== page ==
Every week I post a quick Q&A with one of our bloggers on the network, so you can get to know them better. This week, I chat with SciCurious from The Scicurious Brain.
Hello! Let's start with first things first. What is the name of your blog and why did you choose that name - what does it mean?
My blog is called "the Scicurious Brain". I call it that because...I’m Scicurious. And I like the brain. The blog is for me to share science with the public, and in that way, it’s a peek into a scientific brain, how scientists think and how they approach the latest scientific discoveries. Our methods are often very different from those that journalists or the general public use when approaches new scientific findings. I want to show people how scientists think about our work, and how they can do the same.
I actually deeply considered calling it "The Scicurious Mind" which I felt sounded better, but that implies the concept of mind/brain duality, which doesn’t exist. So "The Scicurious Brain" it is!
Where does the artwork for your banner come from, and what are you trying to convey with it?
The artwork for my banner comes from the National Cancer Institute Visuals Online. I picked it because it was pretty. :) When people think of scientists, they always think of people wearing lab coats and swirling colored liquids in glass vials. In fact, we spend relatively little time doing that (though there is SOME swirling of colored liquids, after which we practice our mad scientists laughter). What we REALLY spend our time doing is often much less picturesque. I hope to use the blog to show how different that is, and how it’s way more than colored liquids in vials. What people see that represents “science” is, in general, not what science actually is.
Tell us more about yourself - where are you from, how did you get into science?
Sci is a post-doc at a Very Impressive University, and I got my PhD from another Impressive University in the south. I’ve been interested in science for as long as I can remember (it started with dinosaurs when I was kid, like normal), and I’ve been taking extra science classes and playing with the world around us since about then. I ended up in neuroscience in particular and biomedicine in general because I both love science and have a deep seated desire to help humanity in a really tangible way.
You may have noticed by now that I write under a pseudonym. There are both personal and professional reasons for this. I find that people judge the quality of what I write much more objectively when they don’t have a young female face to connect it with. And right now my professional position is such that writing a blog publicly is probably not beneficial right now. Someday, though, we may find out who Sci really is.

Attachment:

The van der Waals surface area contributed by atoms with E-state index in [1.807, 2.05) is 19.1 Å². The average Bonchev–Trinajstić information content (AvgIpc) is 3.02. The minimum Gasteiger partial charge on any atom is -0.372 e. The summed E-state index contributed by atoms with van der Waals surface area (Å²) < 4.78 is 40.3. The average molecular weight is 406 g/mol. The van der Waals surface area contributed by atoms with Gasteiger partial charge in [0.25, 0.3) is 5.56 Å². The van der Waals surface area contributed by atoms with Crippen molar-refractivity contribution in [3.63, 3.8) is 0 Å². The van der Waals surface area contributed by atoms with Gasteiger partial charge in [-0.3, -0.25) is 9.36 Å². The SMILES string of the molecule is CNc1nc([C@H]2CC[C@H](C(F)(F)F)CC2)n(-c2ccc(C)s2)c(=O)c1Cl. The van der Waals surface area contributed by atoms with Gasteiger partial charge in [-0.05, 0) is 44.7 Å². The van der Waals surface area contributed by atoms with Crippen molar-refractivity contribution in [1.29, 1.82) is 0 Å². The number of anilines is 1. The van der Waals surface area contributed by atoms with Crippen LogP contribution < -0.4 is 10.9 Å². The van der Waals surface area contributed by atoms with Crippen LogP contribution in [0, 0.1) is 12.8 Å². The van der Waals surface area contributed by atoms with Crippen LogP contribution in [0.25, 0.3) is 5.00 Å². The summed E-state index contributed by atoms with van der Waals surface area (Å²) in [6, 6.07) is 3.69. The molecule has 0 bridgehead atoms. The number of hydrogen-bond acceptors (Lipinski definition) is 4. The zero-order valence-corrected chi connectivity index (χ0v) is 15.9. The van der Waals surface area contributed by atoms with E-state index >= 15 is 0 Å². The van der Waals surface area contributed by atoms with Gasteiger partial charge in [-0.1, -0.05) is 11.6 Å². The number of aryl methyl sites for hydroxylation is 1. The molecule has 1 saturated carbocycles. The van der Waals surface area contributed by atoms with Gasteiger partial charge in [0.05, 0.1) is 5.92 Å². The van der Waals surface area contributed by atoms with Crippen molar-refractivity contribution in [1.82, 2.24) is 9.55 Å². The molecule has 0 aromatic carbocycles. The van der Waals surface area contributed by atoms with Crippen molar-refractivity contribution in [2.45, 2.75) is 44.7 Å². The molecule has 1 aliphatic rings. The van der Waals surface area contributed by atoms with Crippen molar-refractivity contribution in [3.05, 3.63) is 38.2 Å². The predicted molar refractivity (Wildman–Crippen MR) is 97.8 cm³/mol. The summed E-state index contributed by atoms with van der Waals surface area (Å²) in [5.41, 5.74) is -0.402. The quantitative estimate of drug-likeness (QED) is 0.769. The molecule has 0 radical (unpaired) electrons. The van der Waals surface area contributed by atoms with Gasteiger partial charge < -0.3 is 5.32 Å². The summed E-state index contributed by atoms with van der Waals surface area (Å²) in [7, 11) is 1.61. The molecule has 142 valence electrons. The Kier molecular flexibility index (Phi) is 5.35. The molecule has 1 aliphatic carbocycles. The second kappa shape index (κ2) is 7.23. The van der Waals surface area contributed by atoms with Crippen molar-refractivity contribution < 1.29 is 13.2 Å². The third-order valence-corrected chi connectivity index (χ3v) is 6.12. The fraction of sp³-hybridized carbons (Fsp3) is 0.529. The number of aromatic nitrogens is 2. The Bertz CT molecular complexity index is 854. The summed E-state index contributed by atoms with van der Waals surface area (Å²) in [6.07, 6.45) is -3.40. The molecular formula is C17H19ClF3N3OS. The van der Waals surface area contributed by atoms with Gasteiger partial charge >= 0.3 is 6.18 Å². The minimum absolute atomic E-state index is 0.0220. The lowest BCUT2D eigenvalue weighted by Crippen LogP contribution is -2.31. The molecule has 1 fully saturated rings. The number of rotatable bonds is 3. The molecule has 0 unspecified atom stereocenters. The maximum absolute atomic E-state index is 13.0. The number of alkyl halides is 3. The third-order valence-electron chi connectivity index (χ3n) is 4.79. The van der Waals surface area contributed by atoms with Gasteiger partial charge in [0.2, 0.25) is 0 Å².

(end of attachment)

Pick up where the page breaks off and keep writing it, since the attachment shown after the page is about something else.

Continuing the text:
How did you get into science blogging and science writing? What were the early influences on you regarding your blogging style and topics?
I got into science blogging and science writing because I walked into a coffee shop one day, and met this guy Bora. You might know him. I said I wanted to write. He told me to start a blog. 24 hours later, Scicurious was born, and WHOA it’s been a wild ride. I started without ever knowing what else was out there, but as soon as I got into the blogsphere, I discovered writers like Ed Yong, Mo of Neurophilosophy, Laelaps, Carl Zimmer, and Abel Pharmboy, aka David Kroll. I want to be like them when I grow up.
What is your blog about? Who is your target audience, and why do you think people should read your blog?
My blog is about SCIENCE!! Well...mostly neuroscience. I usually write about recent papers that I’m interested in, whether they be good, bad, or weird, and especially when they are popular with the mainstream media. I want to make sure that people know what the FACTS of the paper are, not just what’s stated in the press release, and what it really means to the scientific world (no, it probably won’t cure cancer, make you lose weight, or get rid of your zits). My target audience is anyone who’s really interested in science, regardless of how much training they have. Science is not some scary foreign thing, it’s interesting, accessible, and often both funny and odd. I try to bring those aspects of science to the public through my writing.
Anything else interesting about you, perhaps cool hobbies?
Sci is anything but cool. I’m massively nerdy. But in my free time ("free" time, there’s never really any of that, honestly), I’m a competitive distance runner, I dance, and every once in a while I sing in public. I love coffee. Also chocolate. And beer. But mostly coffee.